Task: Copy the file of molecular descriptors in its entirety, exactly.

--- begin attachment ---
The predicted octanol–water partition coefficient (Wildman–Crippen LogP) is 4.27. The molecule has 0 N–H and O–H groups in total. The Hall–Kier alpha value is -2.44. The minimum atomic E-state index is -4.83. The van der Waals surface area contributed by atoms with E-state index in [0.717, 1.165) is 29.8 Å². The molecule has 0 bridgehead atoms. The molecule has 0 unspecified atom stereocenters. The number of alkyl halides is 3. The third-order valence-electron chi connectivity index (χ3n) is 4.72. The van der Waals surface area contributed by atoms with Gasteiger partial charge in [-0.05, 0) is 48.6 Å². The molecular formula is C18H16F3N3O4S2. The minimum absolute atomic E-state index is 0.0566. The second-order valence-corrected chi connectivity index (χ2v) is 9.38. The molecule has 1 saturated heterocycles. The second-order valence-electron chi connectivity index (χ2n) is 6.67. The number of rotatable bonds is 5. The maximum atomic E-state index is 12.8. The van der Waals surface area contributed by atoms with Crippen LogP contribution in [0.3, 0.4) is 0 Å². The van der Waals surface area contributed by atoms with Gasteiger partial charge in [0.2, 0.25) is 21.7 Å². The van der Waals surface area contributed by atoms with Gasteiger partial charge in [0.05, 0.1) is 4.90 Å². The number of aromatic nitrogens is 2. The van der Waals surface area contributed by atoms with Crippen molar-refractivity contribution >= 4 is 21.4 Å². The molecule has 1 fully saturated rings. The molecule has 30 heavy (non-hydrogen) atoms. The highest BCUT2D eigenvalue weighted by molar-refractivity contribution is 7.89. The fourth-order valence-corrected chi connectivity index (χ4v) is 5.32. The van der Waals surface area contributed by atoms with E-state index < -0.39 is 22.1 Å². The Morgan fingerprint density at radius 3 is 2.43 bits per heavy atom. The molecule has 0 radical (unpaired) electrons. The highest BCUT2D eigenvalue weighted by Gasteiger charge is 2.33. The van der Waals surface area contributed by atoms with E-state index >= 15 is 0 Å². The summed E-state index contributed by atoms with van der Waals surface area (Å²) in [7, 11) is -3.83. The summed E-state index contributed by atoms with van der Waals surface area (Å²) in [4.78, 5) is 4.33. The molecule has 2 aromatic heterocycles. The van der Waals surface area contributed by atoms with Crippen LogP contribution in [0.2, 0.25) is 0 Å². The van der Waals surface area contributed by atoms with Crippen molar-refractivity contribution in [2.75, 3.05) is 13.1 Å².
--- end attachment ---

The predicted octanol–water partition coefficient (Wildman–Crippen LogP) is 4.27. The molecule has 0 N–H and O–H groups in total. The Hall–Kier alpha value is -2.44. The minimum atomic E-state index is -4.83. The van der Waals surface area contributed by atoms with E-state index in [0.717, 1.165) is 29.8 Å². The molecule has 0 bridgehead atoms. The molecule has 0 unspecified atom stereocenters. The number of alkyl halides is 3. The third-order valence-electron chi connectivity index (χ3n) is 4.72. The van der Waals surface area contributed by atoms with Gasteiger partial charge in [-0.05, 0) is 48.6 Å². The molecular formula is C18H16F3N3O4S2. The minimum absolute atomic E-state index is 0.0566. The second-order valence-corrected chi connectivity index (χ2v) is 9.38. The molecule has 1 saturated heterocycles. The second-order valence-electron chi connectivity index (χ2n) is 6.67. The number of rotatable bonds is 5. The maximum atomic E-state index is 12.8. The van der Waals surface area contributed by atoms with Crippen LogP contribution in [0.3, 0.4) is 0 Å². The van der Waals surface area contributed by atoms with Gasteiger partial charge in [0.2, 0.25) is 21.7 Å². The van der Waals surface area contributed by atoms with Gasteiger partial charge in [0.05, 0.1) is 4.90 Å². The number of aromatic nitrogens is 2. The van der Waals surface area contributed by atoms with Crippen molar-refractivity contribution >= 4 is 21.4 Å². The molecule has 1 fully saturated rings. The molecule has 30 heavy (non-hydrogen) atoms. The highest BCUT2D eigenvalue weighted by molar-refractivity contribution is 7.89. The fourth-order valence-corrected chi connectivity index (χ4v) is 5.32. The van der Waals surface area contributed by atoms with E-state index < -0.39 is 22.1 Å². The Morgan fingerprint density at radius 3 is 2.43 bits per heavy atom. The molecule has 0 radical (unpaired) electrons. The highest BCUT2D eigenvalue weighted by Gasteiger charge is 2.33. The van der Waals surface area contributed by atoms with E-state index >= 15 is 0 Å². The summed E-state index contributed by atoms with van der Waals surface area (Å²) in [7, 11) is -3.83. The summed E-state index contributed by atoms with van der Waals surface area (Å²) in [4.78, 5) is 4.33. The molecule has 2 aromatic heterocycles. The van der Waals surface area contributed by atoms with Crippen LogP contribution in [0.2, 0.25) is 0 Å². The van der Waals surface area contributed by atoms with Crippen molar-refractivity contribution in [2.75, 3.05) is 13.1 Å².